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The Vault: Watching The Signal Flow

In sound reinforcement systems, distribution is everything.

By Barry McKinnon January 11, 2016

I have seen some amps that are their own worst enemy for generating noise in the system, in that the power transformers have stray fields that induce noise in other amps and low level electronics placed above and below them. The way to claim some signal-to-noise back is to raise the signal level in the distribution chain.

Raising the signal level you send through the noise jungle by 6 dB to 10 dB provides a 6 dB to 10 dB S/N (signal-to-noise) ratio improvement, assuming the noise floor is limited by conditions after the DA. This will require choosing a DA that has the kind of output level capabilities needed, and installing input pads on the receiving devices to drop the level back down to a level that can be dealt with.

Some pro amps have a switch to change the gain, allowing an input signal of over 2 volts (V) to be used to reach full power, instead of 0.775V. Many amps already have input sensitivities of 1.75V to 1.95V. This is a handy feature for building a gain structure that reduces noise.

If you are sending an elevated signal of +10 dB more than required to achieve full output of the system, it may require a DA with +30 dB output capability to leave some headroom at operating level. It will also require a 10 dB pad built for the input of each receiving device.

If the receiving device has an input level control as the first thing in the chain, you could conceivably just “turn it down,” but that will likely leave the control set at a tick above off, reducing the control range available. If the first stage is active, an input attenuator is an absolute necessity.

If the system is intended to work in theatrical venues or locations with low ambient noise (less than NC20, or noise criteria curve of 20), you may find it absolutely necessary to use this kind of edge to optimize gain structure. A system that sounds quiet in the back of a shop with an ambient noise rating of NC50 may still sound like a noise generator in a room with an NC15 rating, such as a concert hall.

A DA also gives you the flexibility to leave the amp volume controls wide open and adjust the drive level with the DA outputs. This is handy from a goof-proofing point of view, but without some passive pads at the amp input or some gain selection capability, this rarely results in good quiet gain structure.

If nothing else, a DA makes it easier to hook up all of the signal leads you require to distribute the signals. Good quality DAs with lots of drive level are not inexpensive, but the headaches they eliminate make them quite cost effective.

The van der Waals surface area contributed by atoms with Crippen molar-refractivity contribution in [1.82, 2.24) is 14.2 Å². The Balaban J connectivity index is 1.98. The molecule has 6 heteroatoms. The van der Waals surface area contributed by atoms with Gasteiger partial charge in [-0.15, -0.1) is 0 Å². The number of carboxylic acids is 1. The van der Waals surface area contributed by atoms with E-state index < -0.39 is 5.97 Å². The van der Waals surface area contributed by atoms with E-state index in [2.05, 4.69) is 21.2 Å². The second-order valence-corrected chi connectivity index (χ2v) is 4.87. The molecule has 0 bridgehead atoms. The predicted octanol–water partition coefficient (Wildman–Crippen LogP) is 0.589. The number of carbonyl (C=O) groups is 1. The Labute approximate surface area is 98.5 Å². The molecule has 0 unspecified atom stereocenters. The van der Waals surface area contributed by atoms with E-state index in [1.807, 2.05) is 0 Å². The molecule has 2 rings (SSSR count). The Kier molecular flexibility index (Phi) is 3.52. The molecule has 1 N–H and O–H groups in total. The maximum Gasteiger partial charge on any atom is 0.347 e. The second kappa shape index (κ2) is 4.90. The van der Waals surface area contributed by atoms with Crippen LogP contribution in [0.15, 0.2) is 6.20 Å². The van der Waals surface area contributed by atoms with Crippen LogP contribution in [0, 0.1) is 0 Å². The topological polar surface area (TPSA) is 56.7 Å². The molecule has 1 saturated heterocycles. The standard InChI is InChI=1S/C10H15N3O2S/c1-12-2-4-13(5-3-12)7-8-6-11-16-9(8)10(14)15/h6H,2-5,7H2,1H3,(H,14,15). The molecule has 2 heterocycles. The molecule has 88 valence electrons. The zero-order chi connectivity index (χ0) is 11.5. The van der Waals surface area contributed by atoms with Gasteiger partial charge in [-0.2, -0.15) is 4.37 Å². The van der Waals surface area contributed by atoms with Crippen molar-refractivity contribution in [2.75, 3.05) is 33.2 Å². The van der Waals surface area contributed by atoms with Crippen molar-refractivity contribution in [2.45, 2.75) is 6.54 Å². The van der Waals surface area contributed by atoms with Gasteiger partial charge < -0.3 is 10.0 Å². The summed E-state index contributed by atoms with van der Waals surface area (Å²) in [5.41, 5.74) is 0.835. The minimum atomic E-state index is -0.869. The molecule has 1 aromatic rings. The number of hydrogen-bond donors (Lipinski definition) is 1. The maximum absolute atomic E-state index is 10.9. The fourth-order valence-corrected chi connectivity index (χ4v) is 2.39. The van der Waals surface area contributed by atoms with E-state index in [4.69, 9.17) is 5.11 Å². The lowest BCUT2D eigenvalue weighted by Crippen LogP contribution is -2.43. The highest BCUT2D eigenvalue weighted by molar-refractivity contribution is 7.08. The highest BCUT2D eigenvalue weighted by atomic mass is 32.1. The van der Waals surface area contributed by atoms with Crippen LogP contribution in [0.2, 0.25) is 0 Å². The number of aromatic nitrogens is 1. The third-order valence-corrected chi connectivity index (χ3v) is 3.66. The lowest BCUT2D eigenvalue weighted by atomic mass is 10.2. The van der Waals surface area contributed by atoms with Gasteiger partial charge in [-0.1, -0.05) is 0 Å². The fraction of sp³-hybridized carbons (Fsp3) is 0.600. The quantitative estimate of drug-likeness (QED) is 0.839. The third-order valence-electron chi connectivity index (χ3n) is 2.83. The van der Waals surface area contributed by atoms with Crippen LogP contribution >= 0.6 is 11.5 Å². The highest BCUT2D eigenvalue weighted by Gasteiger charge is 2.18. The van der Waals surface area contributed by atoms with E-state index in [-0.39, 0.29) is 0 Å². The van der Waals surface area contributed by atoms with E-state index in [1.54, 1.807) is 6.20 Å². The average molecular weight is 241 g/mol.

Downstream
We’ve covered some G’Zinta concerns, now let’s look at the G’Zouttas. There has been no shortage of material written on loudspeaker cables in the past few years. It would be nice to use liquid hydrogen-filled copper pipe, or some room-temperature super-conducting cable to connect amps to loudspeakers, but the current reality is that cable has resistance.

The important thing to do is optimize the equipment cost/performance ratio in a sound system, where using loudspeaker cable that costs a couple of hundred dollars per foot is not a viable engineering option, no matter how good it could sound.

Figure 2: Impedance curves of a 15-inch loudspeaker in free air and mounted in a tuned enclosure.

Let’s take a quick look at loudspeaker impedance, because that is the load we will be dealing with. Refer to Figure 2, which shows the impedance of a 15-inch low-frequency device, in free air and in a ported enclosure.

The minimum impedance point in this case is 8 ohms, with the impedance rising on both sides. The rise with increasing frequency is reactive, that is, resulting from the inductance of the voice coil. The rise with decreasing frequency is again reactive, this time from the action of the cone mass, suspension and air in the box, which is why it changes with the type of enclosure it is operating in. The minimum impedance point is typically where the resistive component of the voice coil is the most important player.

If you measure a loudspeaker with a dc VOM (you know, an ohmmeter) you will get a reading that is close to this minimum impedance point. This also happens to be the point where the biggest rise in impedance happens when you run your loudspeakers hard for a time, and they heat up, (a.k.a., power compression), as it is the resistive component that changes the most in warm wire (but that’s another article).


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